Trichotillomania, characterized by the repetitive pulling out of one’s own hair leading to hair loss and functional impairment, has been documented in the medical literature since the 19th century, but has received scant research attention. Community prevalence studies suggest that trichotillomania is a common disorder with point prevalence estimate of 0.5% to 2.0%. Although recently grouped with OCD in the DSM-5, clinicians need to be aware that trichotillomania and OCD may have less in common than originally thought. In fact, approaches to treating trichotillomania, which include habit reversal therapy and medication (n-acetyl cysteine or olanzapine), are quite different from those used to treat OCD; and some first-line treatments used for OCD appear ineffective for trichotillomania. Based on our clinical experience and research findings, the article recommends several management approaches to trichotillomania.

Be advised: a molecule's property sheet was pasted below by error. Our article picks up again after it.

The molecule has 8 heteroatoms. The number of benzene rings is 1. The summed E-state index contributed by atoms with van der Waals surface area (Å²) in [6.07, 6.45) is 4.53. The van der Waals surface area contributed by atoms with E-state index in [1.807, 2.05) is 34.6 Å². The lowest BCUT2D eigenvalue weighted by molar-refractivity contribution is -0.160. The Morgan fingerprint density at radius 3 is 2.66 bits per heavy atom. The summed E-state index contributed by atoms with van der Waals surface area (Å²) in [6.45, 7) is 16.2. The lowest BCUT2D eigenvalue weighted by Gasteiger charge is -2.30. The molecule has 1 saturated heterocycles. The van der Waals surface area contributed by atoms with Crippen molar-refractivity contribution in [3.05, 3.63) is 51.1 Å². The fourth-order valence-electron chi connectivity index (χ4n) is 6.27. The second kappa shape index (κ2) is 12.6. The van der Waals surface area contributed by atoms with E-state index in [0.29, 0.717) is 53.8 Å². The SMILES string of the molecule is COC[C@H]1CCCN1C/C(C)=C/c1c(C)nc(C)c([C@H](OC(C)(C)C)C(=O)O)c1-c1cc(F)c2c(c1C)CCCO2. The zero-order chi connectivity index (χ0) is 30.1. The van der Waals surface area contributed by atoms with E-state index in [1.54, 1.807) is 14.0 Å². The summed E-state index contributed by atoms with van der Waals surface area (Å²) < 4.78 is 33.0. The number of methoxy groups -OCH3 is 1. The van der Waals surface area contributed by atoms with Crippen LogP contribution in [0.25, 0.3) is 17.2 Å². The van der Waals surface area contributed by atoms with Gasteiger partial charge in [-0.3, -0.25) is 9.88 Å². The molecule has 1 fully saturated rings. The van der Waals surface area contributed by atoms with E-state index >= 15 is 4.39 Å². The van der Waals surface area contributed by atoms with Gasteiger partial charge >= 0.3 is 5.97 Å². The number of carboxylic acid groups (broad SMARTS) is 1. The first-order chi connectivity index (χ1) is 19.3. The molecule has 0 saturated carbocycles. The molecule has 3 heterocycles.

Wellcome Trust (110049/Z/15/Z)